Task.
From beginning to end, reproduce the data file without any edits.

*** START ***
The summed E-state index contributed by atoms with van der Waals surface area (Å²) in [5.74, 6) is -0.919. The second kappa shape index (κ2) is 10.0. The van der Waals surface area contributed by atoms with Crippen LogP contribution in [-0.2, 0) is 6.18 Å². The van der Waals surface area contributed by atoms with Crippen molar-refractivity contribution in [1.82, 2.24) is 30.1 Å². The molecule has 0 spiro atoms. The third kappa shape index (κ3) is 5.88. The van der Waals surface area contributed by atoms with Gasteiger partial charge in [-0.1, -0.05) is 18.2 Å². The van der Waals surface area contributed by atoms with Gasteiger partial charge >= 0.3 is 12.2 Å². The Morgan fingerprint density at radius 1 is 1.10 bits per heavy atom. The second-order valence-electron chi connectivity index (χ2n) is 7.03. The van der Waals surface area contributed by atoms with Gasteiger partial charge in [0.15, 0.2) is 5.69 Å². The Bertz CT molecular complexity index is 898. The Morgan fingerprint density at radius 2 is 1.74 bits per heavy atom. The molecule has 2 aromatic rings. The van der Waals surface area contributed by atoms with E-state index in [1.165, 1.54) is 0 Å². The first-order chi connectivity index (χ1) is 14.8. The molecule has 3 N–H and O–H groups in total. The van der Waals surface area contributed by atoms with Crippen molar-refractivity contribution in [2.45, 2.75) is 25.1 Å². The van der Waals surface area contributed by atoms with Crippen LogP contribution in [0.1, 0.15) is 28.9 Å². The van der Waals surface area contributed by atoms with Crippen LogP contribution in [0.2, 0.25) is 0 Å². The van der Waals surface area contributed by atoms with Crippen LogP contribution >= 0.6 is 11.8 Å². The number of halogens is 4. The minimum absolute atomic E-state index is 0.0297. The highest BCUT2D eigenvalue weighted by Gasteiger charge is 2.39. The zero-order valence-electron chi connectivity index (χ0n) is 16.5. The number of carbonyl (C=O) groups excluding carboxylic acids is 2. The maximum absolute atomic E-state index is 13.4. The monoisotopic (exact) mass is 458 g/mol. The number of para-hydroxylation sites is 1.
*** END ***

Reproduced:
The summed E-state index contributed by atoms with van der Waals surface area (Å²) in [5.74, 6) is -0.919. The second kappa shape index (κ2) is 10.0. The van der Waals surface area contributed by atoms with Crippen LogP contribution in [-0.2, 0) is 6.18 Å². The van der Waals surface area contributed by atoms with Crippen molar-refractivity contribution in [1.82, 2.24) is 30.1 Å². The molecule has 0 spiro atoms. The third kappa shape index (κ3) is 5.88. The van der Waals surface area contributed by atoms with Gasteiger partial charge in [-0.1, -0.05) is 18.2 Å². The van der Waals surface area contributed by atoms with Gasteiger partial charge >= 0.3 is 12.2 Å². The Morgan fingerprint density at radius 1 is 1.10 bits per heavy atom. The second-order valence-electron chi connectivity index (χ2n) is 7.03. The van der Waals surface area contributed by atoms with Gasteiger partial charge in [0.15, 0.2) is 5.69 Å². The Bertz CT molecular complexity index is 898. The Morgan fingerprint density at radius 2 is 1.74 bits per heavy atom. The molecule has 2 aromatic rings. The van der Waals surface area contributed by atoms with E-state index in [1.165, 1.54) is 0 Å². The first-order chi connectivity index (χ1) is 14.8. The molecule has 3 N–H and O–H groups in total. The van der Waals surface area contributed by atoms with Crippen molar-refractivity contribution in [2.45, 2.75) is 25.1 Å². The van der Waals surface area contributed by atoms with Crippen LogP contribution in [0.1, 0.15) is 28.9 Å². The van der Waals surface area contributed by atoms with Crippen LogP contribution in [0.2, 0.25) is 0 Å². The van der Waals surface area contributed by atoms with Crippen LogP contribution >= 0.6 is 11.8 Å². The number of halogens is 4. The minimum absolute atomic E-state index is 0.0297. The highest BCUT2D eigenvalue weighted by Gasteiger charge is 2.39. The zero-order valence-electron chi connectivity index (χ0n) is 16.5. The number of carbonyl (C=O) groups excluding carboxylic acids is 2. The maximum absolute atomic E-state index is 13.4. The monoisotopic (exact) mass is 458 g/mol. The number of para-hydroxylation sites is 1.